Vietnam Travel: Complete Guide to Vietnam Visas

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When traveling to Vietnam, there are several key tips we can offer to help make your experience the very best possible.

1. Get your documents in order, make copies, and keep them close while traveling. Should your documents be lost or stolen while traveling, having copies with you, or in your hotel safe, with a travel companion, or someone at home who will answer the phone at any hour can help speed up the necessary re-application process. There is no expedited visa process in Vietnam, so it could take days to receive your new passport and visa.

2. A valid Passport extending six months beyond your arrival date, and Entry/Exit Visas are required.
Before you plan your trip make sure that your passport is valid with at least six months of validity beyond your arrival date. You will also need to arrange obtaining a visa before you land in Vietnam. Obtaining your visa should be done in the US prior to travel, allowing two weeks for delivery. Instructions on obtaining visas from the Vietnam Embassy or Consulate in the United States can be found here:
Washington DC
San Francisco
New York City

3. Visas will generally allow you to stay in Vietnam from 30-90 days and in some cases, such as student exchange, work, or volunteering you may be able to obtain a six-month or one-year visa. The most common visa is a tourist visa. Vietnamese-born international visitors traveling to Vietnam who currently have a foreign passport and those who are a spouse or child of a Vietnamese citizen can apply for a 5-year multiple entry visa into the country.

4. There are special rules and visas required for visiting and exiting the border countries of Vietnam (China, Laos, Cambodia.) Special permits and visas are required when leaving Vietnam even for a few hours. Full-page adhesive pages to your visa or passport are required if you visit the border countries for a day trip or evening out, so make sure you have room in your existing documents to support these new additional pages.

5. If you will be working in Vietnam, a work permit is required before obtaining your work visa. You will need both a work visa and work permit, no exceptions. It is vital to specify on your visa application the exact nature of your trip. If you are going for work, be specific and follow the work visa guidelines carefully.

6. You may also opt for a visa on arrival (VOA), also known as a ‘landing visa’ that you can obtain through agent companies for a fee. Their role is to obtain an official letter of approval prior to arrival for you to present to the VOA counter when you land in Vietnam. This method is fairly easy and there are many agents found via Google that can help with obtaining the VOA. The Vietnamese government has issued alerts regarding fraudulent websites offering visas, so check here before signing on with any agency to be sure you choose a legitimate company. When using a VOA service, you will be paying two fees; a service fee for the VOA agent and also a stamp-in fee to the immigration officer when you arrive. $25 for single entry and $50 for multiple entry visas. This needs to be paid in cash, so best to have exact change. You will not be granted entry without it. VOA service costs vary from agent to agent and depend on the duration of the stay and entry limit. For a 30 and 90-day single entry, it will cost $20 and $30 respectively per passenger. For a 30 and 90-day multiple entry, it will cost around $23 and $45 respectively per passenger. When you land, you will go to the VOA window and give them your Form N1, the letter of approval from the agent, your passport, and one passport sized photo 2×2 inches in size.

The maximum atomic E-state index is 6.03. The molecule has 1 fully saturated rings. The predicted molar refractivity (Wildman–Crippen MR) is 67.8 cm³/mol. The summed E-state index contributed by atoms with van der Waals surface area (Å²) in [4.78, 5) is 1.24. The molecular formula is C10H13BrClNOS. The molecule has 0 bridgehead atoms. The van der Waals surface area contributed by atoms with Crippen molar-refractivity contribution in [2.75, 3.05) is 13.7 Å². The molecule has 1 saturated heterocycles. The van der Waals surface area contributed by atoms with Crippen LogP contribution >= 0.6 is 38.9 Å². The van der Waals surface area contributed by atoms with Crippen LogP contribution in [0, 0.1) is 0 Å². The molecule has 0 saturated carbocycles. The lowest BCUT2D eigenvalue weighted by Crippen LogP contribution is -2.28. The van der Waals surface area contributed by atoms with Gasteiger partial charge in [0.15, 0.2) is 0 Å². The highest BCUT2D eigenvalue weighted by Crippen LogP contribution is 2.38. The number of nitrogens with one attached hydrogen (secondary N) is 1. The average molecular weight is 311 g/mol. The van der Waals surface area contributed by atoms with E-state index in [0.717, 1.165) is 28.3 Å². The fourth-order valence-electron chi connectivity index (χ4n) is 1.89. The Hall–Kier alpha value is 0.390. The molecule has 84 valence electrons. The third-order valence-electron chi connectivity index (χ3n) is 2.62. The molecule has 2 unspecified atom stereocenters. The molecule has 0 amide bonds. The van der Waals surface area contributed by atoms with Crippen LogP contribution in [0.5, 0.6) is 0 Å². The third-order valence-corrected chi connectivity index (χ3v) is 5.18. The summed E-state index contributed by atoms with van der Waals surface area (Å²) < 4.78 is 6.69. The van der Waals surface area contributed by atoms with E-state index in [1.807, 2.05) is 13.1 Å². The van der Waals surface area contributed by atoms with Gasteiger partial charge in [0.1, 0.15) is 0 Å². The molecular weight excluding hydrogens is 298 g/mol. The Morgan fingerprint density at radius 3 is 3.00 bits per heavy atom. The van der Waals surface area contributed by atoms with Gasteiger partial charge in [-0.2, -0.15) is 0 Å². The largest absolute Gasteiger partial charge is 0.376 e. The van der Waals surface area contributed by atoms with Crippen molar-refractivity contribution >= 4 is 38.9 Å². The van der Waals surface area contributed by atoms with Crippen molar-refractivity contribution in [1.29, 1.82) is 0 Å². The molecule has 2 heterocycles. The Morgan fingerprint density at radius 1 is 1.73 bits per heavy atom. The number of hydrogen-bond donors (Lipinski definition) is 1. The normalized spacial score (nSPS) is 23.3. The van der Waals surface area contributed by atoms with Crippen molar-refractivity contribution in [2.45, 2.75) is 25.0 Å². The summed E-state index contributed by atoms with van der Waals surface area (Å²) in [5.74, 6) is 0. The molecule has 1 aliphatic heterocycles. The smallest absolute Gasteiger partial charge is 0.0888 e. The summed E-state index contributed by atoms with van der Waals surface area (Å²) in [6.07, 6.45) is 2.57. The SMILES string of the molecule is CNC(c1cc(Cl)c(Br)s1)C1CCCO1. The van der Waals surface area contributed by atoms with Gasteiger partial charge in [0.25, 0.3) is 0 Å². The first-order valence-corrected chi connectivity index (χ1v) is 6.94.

***Please note that the VOA method only allows you to enter Vietnam through Ho Chi Minh City, Hanoi, or Da Nang airports. A full visa from the Vietnamese Embassy would be necessary if entering Vietnam from other airports or by land transportation.

7. Give someone at home a copy of your full itinerary including flights, hotels, and a copy of your passport and travel documents.

8. Add an ICE contact (In Case of Emergency) into your cellphone. Should you have an emergency abroad, the ICE contact is globally recognized. Let your emergency contact know the Vietnam telephone country code is 84.

Discover the New Vietnam!

Go to Expedia.com to start your Vietnam trip.

Did you know there’s a Sheraton in Saigon? For all available hotels in Vietnam, take a look at Hotels.com. 

Want to make your friends envious? Tell them “I stayed in a Bed & Breakfast at Ho Chi Minh City.”

Last of all, don’t forget Travel insurance.  Like glue, boring but necessary.

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